A few weeks ago
I hosted a Beautycounter party
with the hopes of educating myself further,
and also sharing it with my friends.
There are some great local makers out there
that sell some amazing products.
But a few bigger name brands are 
selling quality goods as well.

Here are 11 of my favourite products so far:

1. Nelson Naturals toothpaste in Spearmint 
(I want to try charcoal next!)

2. Beautycounter sunscreen 
(currently only available on their US site)

3. Sapadilla hand soap (I am excited to try their laundry soap and dish soap too.)

4. Beautycounter charcoal cleansing bar

5. Beautycounter Dew Skin Tinted Moisturizer 
(If you want SPF, again its only available in the US right now.)

6. K'Pure Natural Body Care Get Closer deodorant. 
(I made the switch last year after finding large lumps under my arms. 
Never going back. 1 large jar lasted me about 6 months. Love this stuff!)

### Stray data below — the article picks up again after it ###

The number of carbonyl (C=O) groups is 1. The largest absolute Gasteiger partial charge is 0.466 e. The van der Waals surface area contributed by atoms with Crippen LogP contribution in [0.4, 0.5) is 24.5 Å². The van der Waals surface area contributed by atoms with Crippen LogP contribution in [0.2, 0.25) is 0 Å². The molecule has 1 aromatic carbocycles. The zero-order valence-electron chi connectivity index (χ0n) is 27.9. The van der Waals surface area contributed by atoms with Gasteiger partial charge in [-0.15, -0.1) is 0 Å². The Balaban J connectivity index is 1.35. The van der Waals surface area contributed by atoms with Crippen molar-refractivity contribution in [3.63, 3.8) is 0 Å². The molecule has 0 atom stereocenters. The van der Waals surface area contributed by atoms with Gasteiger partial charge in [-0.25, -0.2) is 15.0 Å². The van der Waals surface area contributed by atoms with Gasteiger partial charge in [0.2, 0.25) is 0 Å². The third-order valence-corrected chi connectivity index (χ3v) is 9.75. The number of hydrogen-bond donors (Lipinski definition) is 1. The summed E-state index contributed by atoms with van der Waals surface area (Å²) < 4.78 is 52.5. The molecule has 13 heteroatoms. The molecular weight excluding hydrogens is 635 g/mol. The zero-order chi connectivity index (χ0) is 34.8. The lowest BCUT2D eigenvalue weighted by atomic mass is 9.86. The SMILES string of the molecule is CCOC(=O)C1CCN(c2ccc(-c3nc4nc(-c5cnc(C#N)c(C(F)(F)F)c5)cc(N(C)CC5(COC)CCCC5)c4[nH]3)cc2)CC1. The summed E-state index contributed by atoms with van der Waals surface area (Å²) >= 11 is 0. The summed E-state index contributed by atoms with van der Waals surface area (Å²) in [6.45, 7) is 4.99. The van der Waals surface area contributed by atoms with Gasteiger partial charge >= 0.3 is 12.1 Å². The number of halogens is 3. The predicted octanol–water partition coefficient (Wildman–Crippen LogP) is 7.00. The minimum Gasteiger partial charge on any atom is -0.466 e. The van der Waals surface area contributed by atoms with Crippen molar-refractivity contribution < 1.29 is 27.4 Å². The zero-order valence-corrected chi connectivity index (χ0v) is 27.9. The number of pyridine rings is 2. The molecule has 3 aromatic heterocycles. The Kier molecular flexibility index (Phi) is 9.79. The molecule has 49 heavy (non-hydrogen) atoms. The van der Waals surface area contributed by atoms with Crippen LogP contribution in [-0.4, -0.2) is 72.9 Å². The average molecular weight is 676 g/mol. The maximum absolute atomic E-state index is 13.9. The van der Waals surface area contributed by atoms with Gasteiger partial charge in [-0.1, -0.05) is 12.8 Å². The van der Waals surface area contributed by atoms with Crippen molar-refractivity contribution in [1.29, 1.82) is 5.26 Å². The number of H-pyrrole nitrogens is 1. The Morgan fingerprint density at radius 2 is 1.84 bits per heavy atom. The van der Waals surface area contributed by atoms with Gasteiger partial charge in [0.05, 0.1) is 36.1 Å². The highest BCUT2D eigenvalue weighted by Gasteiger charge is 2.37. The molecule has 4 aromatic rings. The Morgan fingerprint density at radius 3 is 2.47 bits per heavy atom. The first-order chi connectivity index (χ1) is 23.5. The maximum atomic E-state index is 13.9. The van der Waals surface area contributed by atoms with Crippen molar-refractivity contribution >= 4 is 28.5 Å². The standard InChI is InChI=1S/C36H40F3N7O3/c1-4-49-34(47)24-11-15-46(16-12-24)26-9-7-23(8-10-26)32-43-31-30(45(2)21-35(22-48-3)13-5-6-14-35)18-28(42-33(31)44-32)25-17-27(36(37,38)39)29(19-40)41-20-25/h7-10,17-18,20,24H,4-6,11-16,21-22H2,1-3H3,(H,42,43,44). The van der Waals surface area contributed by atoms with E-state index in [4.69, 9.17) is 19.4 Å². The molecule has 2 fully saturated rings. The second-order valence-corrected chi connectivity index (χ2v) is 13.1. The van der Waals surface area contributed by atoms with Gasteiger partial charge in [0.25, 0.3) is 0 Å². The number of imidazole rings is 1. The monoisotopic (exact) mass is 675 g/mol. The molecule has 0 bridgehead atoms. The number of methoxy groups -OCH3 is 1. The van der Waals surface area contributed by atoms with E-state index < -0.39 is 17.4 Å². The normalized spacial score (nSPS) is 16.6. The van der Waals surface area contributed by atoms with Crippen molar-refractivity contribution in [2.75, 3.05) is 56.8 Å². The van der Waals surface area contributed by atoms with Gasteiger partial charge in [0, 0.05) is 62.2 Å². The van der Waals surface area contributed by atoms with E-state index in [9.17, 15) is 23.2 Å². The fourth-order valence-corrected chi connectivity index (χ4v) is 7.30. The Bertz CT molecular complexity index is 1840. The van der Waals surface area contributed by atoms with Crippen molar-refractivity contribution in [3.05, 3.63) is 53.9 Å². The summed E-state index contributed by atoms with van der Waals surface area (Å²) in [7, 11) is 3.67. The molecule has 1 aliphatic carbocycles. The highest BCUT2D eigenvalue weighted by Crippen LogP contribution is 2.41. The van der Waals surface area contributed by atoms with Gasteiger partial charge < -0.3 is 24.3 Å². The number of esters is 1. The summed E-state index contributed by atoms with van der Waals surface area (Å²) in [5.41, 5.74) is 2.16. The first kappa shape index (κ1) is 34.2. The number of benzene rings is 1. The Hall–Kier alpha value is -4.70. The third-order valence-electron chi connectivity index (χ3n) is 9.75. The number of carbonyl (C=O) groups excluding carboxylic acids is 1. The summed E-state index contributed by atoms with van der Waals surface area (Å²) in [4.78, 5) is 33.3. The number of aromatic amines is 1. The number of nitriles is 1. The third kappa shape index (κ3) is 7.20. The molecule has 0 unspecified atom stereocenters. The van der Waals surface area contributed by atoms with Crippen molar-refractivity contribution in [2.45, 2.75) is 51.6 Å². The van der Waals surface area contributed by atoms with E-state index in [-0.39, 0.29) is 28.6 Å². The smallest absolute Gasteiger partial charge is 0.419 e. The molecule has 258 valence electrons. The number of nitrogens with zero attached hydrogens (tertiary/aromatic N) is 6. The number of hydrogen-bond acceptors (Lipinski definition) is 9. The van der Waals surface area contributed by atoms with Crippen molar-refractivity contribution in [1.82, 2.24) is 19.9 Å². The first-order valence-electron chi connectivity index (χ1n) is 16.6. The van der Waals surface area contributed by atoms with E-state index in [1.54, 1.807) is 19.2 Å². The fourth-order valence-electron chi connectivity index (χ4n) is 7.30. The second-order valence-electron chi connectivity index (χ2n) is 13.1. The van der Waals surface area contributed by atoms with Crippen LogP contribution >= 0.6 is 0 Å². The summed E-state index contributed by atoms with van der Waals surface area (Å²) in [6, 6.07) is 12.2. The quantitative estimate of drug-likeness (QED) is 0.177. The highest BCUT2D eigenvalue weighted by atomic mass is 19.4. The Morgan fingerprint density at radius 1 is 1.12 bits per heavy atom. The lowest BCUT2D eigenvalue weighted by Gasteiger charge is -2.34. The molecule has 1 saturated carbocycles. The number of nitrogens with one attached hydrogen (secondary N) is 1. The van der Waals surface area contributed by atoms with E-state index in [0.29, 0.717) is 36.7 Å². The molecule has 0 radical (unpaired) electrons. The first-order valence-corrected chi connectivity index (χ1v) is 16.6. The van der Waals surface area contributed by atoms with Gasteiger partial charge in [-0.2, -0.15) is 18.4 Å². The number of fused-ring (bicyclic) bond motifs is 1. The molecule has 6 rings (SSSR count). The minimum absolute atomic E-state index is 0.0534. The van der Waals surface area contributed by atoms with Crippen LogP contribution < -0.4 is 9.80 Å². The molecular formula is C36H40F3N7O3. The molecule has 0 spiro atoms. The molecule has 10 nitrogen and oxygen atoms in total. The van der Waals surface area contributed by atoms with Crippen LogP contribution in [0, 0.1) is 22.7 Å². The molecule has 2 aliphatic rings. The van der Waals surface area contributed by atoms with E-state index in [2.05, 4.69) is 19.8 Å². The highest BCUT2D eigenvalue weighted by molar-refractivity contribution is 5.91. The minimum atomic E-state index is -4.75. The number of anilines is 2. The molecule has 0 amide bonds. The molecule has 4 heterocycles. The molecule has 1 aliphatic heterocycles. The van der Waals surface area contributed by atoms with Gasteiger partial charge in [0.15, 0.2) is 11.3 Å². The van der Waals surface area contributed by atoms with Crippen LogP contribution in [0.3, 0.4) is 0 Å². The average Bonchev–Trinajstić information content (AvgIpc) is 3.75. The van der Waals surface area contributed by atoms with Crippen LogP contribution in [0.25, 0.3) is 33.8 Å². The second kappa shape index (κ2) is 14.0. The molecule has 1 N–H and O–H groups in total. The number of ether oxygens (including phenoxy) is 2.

Soothing and hydrating, energizing and calming.

8. K'Pure Natural Body Care Clean Up Dead Sea Mud Masque

9. Bebe DeLuxe Coconut Milk Bath
Like it stays on the label, no nasties. Great for babies, but mamas will enjoy it too.

10. Salt Spring Soap Works shampoo bar in Rosemary Mint
(I really love how this lathers my hair with such a small amount. I have also almost completely rid my eczema on my scalp! My head used to be so itchy and dry, and now it is almost cleared completely! It also makes my hair so smooth and soft. I want to try the conditioner next.)

11. Dr. Bronner's Liquid Castile Soap in Peppermint.